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Activision Stock Takes A Hit After Fans Outrage Over Diablo Immortal

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Stock in Activision has taken a hit following the negative reaction to the recently announced mobile game, Diablo Immortal. Fans hoping for an official announcement of Diablo 4 were left disappointed when Blizzard unveiled plans at BlizzCon to develop a mobile game instead of the next installment in the main series.

Diablo is one of the most successful franchises in the hack and slash RPG genre, though there hasn't been a new installment since Diablo III, which launched in 2012. A port of Diablo III was released for the Nintendo Switch last week. For the past few years, the fanbase has been eagerly awaiting word that Diablo 4 is on the horizon, but unfortunately this doesn't seem to be case, as Blizzard's focus is currently on Diablo Immortal, a game for iOS and Android devices that centers on multiplayer gameplay. So far, the response has been overwhelmingly negative.

Related: Diablo Immortal Memes: That Time Blizzard Totally Misread The Room at BlizzCon

It appears that Diablo Immortal has had an impact on the company's stock. According to Barrons, stock in Activision Blizzard dropped by almost 7 percent and closed at $64.34 on Monday, which is a significant change from Sunday's market value which was $68.99. Research film Cowen & Company links the drop to the response to Diablo Immortal:

Blizzard announced its first mobile-only title on Friday and to say the reaction was negative would be an understatement. Blizzard severely miscalculated how their fans would respond, which suggests they aren’t in touch with their players as maybe they should be.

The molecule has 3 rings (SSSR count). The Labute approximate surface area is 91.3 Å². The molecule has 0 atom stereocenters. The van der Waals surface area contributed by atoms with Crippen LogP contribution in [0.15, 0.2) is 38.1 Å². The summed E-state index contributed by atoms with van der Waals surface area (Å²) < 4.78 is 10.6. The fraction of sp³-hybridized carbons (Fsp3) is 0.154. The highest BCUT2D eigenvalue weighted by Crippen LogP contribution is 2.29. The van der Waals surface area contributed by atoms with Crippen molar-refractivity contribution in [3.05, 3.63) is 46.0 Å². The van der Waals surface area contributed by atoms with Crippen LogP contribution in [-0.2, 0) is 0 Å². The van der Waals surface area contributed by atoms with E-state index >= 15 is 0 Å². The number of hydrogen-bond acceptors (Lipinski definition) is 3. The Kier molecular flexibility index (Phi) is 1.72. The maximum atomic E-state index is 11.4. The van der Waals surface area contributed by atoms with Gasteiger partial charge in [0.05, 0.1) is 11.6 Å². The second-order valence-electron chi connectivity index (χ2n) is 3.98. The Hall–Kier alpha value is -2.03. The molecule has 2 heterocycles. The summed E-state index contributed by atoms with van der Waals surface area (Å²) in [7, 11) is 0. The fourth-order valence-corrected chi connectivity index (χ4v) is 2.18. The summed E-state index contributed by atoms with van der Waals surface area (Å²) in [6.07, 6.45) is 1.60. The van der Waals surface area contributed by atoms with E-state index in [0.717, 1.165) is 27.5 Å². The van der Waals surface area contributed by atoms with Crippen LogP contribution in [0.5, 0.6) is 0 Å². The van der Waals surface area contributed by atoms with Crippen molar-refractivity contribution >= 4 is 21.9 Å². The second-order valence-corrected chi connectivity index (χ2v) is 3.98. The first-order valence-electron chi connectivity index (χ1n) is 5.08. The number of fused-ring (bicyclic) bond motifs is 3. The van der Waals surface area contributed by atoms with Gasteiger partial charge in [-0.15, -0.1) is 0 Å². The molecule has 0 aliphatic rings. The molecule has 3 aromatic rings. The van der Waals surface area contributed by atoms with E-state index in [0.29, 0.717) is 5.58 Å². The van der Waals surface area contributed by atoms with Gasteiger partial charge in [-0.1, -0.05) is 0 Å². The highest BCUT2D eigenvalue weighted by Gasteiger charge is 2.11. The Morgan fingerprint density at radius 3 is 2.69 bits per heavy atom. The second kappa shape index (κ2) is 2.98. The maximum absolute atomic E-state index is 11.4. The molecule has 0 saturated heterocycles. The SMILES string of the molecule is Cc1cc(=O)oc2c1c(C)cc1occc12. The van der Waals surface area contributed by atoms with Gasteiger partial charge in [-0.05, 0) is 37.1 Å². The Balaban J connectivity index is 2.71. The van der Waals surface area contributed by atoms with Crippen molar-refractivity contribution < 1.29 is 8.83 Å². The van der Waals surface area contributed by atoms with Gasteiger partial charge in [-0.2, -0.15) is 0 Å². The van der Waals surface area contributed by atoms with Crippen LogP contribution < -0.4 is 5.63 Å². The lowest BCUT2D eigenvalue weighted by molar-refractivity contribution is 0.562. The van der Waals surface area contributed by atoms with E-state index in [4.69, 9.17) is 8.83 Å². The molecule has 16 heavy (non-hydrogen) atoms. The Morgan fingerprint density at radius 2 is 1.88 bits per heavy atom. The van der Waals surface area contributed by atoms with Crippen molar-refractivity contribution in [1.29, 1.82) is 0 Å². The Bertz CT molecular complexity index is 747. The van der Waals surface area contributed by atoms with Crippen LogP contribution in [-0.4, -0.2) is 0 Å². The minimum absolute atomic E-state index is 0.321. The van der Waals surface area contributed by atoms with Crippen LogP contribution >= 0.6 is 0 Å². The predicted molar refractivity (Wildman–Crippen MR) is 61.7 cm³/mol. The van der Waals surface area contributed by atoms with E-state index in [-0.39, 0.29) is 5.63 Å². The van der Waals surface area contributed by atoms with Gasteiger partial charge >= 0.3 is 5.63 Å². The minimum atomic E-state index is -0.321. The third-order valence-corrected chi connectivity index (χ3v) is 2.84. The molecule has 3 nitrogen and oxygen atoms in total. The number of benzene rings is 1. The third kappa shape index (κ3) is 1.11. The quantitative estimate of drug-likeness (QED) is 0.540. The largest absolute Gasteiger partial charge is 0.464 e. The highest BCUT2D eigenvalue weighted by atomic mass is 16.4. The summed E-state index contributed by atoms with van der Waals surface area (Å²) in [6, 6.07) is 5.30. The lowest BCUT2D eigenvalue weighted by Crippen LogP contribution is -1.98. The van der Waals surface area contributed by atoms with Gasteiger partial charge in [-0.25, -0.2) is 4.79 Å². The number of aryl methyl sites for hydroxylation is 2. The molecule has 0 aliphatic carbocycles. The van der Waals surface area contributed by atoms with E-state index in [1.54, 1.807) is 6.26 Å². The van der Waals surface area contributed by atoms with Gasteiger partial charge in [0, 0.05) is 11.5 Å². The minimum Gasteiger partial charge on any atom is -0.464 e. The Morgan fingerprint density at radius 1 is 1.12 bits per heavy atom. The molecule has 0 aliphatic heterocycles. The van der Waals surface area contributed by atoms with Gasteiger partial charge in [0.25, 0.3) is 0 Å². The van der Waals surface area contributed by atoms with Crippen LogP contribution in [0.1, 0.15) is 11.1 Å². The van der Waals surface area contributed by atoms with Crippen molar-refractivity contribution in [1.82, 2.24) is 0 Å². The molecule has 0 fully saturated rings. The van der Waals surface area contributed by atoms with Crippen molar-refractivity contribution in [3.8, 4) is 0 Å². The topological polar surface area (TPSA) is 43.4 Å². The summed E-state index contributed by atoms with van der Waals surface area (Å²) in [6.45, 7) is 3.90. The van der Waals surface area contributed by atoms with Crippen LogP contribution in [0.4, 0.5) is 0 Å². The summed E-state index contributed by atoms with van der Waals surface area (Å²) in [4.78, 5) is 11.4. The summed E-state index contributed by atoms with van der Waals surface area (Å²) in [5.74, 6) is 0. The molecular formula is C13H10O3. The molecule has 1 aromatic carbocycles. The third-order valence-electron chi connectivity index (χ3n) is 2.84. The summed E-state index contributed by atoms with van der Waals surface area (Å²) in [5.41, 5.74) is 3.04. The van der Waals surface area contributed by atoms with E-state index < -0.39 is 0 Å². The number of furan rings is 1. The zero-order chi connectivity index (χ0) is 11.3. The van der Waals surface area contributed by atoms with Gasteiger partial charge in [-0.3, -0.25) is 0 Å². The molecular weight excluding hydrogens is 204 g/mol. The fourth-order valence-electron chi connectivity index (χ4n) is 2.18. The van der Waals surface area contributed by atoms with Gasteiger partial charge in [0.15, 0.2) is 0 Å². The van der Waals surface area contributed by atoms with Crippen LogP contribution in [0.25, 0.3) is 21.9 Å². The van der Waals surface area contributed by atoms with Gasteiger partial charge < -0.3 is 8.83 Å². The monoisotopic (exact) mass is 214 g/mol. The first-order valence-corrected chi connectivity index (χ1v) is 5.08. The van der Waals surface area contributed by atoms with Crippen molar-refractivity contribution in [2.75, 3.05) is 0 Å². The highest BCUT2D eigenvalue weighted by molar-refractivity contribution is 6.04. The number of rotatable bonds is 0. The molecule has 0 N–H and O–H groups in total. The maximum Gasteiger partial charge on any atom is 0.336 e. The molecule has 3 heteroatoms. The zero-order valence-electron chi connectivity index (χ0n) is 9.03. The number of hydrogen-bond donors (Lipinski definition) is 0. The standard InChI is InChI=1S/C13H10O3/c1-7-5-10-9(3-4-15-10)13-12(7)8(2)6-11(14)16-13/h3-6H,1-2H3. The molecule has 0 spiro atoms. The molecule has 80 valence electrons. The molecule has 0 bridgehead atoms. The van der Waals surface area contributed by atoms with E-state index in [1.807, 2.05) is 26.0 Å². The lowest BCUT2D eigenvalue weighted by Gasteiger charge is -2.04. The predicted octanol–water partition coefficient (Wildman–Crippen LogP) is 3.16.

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On YouTube, the reveal trailer for Diablo Immortal has 16,000 up votes and 430,000 down votes, which is a shockingly high number. Some are even accusing Blizzard of deleting negative comments from dissatisfied fans on their trailers. According to Diablo 2 producer Mark Kern, Blizzard handled the announcement poorly. By hyping up the fanbase, Blizzard had many expecting an announcement for a PC game. Instead, Blizzard let them down with Diablo Immortal. Kern says the reaction is the result of Blizzard "not understanding gamers anymore".

One of the reasons why the move into mobile gaming is seen as a problem is in-game microtransactions. The company that Blizzard is partnering with to make Diablo Immortal, NetEase, has a reputation for implementing pay-to-win mechanics in many of its games.

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The less-than-desirable reception to Diablo Immortal calls into questions Blizzard's plans for more mobile games. Apparently, Blizzard wants to create mobile games as part of a new strategy for many of their biggest properties. Aside from Diablo, this includes Starcraft, Warcraft, and Overwatch. It remains to be seen if Blizzard will learn from the fiery response to Diablo Immortal and begin rethinking the future of these franchises.

More: Diablo 4 Announcement Pulled By Blizzard Ahead of BlizzCon

Source: Barrons

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